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Talking with a peace prize winner 

Interviewing author and Nobel Peace laureate Elie Wiesel is a surprisingly frustrating experience.

Maybe it's the hollowness of the telephone, or the fact that his notoriety as a Nazi Holocaust survivor and international human rights spokesman has made him weary of those tell-us-the-meaning-of-life questions. Whatever the reason, his answers don't go very deep.

Does he think the Bush adminstration's wars in Afghanistan and Iraq have been effective in fighting terrorism?

"Believe me, I don't know. I just know it has to be done," says Wiesel in an accent of old Europe.

What should be done to pull the Israeli/Palestinian conflict out of its increasingly violent spiral?

"If I knew that, I'd win another peace prize."

Wiesel says it's hard for him to say he is ever "for war," but he is "for intervention--cultural, economic, even military, as in Bosnia," when it's justified to fight terrorism and fanaticism.

Those are the forces we still haven't learned how to conquer or prevent, he adds. "I've been organizing a conference for years called 'The Anatomy of Hate.' Hatred is the result of and source of fanaticism. That's the enemy."

What about the fanaticism represented by blind patriotism? Is there a danger in our post-Sept. 11 environment that the nation is sinking into such a mindset?

"It could become a danger. But I think our system is still very strong," says Wiesel, a Romanian native who's been a U.S. citizen since 1963. "We had one moment in history, McCarthyism, where that happened. But now, I think it will stabilize. We are trying to prevent terrorism and that is legitimate."

In 1991, Wiesel's Foundation for Humanity gave an award to George Bush Sr. for "opposing tyranny and defending democratic ideals" during the Persian Gulf War. Given what's happened in the region since then, does that honor still feel legitimate?

"Look, it was not called terrorism then, what we were fighting," Wiesel says. "I testified then before the Senate that Saddam Hussein should be deemed a criminal for what he did to his own people. I felt the president deserved that award."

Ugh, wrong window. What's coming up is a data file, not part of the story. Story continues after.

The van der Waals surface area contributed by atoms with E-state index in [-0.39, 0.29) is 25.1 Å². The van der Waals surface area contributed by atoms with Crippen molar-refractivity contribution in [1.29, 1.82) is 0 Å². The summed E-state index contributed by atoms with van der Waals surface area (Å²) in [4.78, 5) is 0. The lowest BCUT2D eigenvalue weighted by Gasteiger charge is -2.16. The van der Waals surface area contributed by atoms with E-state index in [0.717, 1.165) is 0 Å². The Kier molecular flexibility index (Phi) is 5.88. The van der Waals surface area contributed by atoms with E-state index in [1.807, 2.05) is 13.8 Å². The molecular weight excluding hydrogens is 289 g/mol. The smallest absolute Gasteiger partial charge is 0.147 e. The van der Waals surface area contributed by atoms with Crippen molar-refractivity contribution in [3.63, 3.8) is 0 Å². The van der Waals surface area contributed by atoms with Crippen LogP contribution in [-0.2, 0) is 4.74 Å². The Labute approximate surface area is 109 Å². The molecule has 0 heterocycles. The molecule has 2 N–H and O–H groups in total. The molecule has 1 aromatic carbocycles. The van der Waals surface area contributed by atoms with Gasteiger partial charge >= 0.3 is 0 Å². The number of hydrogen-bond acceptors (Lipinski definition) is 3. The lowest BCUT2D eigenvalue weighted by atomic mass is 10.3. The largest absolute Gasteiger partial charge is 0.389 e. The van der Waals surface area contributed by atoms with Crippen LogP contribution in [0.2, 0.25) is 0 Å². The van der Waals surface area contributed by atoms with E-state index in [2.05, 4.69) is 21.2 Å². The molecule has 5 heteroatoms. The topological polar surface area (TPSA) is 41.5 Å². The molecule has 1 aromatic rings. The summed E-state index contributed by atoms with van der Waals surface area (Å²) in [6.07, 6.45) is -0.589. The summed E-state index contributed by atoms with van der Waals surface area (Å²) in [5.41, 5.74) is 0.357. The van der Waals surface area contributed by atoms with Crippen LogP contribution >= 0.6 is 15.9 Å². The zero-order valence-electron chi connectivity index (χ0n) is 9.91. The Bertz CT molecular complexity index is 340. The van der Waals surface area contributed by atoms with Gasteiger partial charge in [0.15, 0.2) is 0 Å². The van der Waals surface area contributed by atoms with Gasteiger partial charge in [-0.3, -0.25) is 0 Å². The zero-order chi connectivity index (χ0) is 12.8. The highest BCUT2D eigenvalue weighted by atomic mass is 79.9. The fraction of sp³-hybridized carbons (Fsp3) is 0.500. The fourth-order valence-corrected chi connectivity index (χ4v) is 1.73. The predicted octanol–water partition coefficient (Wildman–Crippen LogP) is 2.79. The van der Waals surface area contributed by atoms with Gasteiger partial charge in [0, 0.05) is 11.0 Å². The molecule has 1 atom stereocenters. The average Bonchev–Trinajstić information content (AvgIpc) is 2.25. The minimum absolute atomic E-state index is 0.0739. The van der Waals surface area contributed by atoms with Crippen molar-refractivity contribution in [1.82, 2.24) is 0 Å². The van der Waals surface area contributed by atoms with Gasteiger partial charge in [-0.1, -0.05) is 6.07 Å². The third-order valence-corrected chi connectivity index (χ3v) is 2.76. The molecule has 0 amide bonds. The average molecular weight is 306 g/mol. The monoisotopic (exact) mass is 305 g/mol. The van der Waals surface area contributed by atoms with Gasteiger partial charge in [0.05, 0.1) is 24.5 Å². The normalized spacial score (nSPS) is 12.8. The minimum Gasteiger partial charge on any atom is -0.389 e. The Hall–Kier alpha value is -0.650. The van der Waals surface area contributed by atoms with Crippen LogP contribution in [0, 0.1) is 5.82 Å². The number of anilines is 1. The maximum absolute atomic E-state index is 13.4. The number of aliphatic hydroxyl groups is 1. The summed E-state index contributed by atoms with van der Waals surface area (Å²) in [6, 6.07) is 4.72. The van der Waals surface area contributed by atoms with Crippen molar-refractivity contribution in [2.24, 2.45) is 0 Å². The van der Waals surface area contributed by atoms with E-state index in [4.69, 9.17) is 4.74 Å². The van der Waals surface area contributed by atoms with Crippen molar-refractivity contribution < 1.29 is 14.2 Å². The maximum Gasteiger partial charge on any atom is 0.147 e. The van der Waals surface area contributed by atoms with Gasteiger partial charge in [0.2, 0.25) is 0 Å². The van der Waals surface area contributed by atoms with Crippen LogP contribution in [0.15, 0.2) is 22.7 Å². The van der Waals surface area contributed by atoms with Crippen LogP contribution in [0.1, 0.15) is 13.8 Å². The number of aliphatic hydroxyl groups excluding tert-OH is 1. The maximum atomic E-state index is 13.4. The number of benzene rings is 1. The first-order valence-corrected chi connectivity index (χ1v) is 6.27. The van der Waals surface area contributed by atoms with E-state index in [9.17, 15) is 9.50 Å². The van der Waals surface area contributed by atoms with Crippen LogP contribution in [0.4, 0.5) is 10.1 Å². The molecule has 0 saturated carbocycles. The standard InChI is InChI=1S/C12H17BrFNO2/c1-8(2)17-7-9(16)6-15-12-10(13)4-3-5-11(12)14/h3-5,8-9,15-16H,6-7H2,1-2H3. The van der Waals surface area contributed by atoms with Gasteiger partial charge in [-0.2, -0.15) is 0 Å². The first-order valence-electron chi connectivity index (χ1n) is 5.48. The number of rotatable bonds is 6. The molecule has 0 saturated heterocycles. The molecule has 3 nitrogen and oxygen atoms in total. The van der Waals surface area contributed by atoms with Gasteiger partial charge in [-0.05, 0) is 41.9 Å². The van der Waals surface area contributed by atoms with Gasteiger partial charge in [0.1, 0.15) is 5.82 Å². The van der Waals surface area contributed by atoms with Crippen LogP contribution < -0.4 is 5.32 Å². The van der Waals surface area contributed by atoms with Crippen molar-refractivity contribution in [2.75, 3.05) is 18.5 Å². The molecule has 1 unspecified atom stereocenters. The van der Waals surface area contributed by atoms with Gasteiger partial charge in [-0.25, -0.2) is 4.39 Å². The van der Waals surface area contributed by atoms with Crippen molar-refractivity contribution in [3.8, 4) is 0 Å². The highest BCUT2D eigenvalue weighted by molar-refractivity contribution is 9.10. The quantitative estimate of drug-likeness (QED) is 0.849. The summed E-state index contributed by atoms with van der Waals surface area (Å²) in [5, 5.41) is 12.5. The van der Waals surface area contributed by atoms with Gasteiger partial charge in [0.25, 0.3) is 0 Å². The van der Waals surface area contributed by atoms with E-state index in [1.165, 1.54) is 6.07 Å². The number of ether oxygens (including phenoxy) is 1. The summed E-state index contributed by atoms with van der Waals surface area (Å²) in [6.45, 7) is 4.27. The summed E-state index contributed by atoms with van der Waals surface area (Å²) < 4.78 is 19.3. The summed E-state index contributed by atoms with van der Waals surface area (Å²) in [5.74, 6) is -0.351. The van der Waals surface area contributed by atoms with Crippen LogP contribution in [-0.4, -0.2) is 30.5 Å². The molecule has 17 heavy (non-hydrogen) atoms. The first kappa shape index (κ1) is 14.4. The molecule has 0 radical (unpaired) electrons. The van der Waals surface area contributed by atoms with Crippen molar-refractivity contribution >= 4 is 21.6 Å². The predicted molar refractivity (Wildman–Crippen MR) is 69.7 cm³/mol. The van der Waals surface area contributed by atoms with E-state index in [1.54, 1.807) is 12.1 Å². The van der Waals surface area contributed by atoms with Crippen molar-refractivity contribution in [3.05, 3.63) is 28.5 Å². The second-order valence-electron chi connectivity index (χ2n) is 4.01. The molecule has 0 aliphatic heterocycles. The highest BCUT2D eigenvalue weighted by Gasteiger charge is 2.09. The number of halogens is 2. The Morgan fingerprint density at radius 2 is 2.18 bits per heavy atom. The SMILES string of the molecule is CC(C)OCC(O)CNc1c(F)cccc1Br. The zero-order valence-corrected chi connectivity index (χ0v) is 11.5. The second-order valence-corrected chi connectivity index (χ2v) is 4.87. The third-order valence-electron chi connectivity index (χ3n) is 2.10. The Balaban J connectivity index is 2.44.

As for the 2004 presidential race, he's not publicly supporting any candidate or party--though he's frequently asked to do so. Instead, Wiesel is spending his time organizing another conference (this one, on Sept. 22, is called "Fighting Terrorism for Humanity") and writing another book (when published, it will be his 45th).

At Meredith College in Raleigh, where Wiesel is speaking tonight, students have been reading his memoir, Night, which chronicles the destruction of his Romanian village by the Nazis. He says he hopes students will come away from the book with an appreciation for "the importance of memory" and the need to fight indifference, which he believes "has allowed all the evil in the world."

For Wiesel, the current face of evil is seen in the people who set off bombs in Israeli cafes, and the men who flew planes into the World Trade Center. "Terrorists. Suicide killers. We've never had such a curse in history," he says.

Pushed for a specific definition of terrorism, Wiesel replies immediately: "Somebody who believes he or she has the power to change history."

"And that's a bad thing?"

"Of course. They believe the end justifies the means, and I do not."

Elie Wiesel will give a free public lecture tonight at 7 p.m. at Meredith College's McIver Amphitheater. In honor of his visit, the college theater department will perform "And Then They Came for Me: Remembering the World of Anne Frank" Sept. 18-20 at 8 p.m. and Sept. 20-21 at 2 p.m. Call 760-2840 for tickets.


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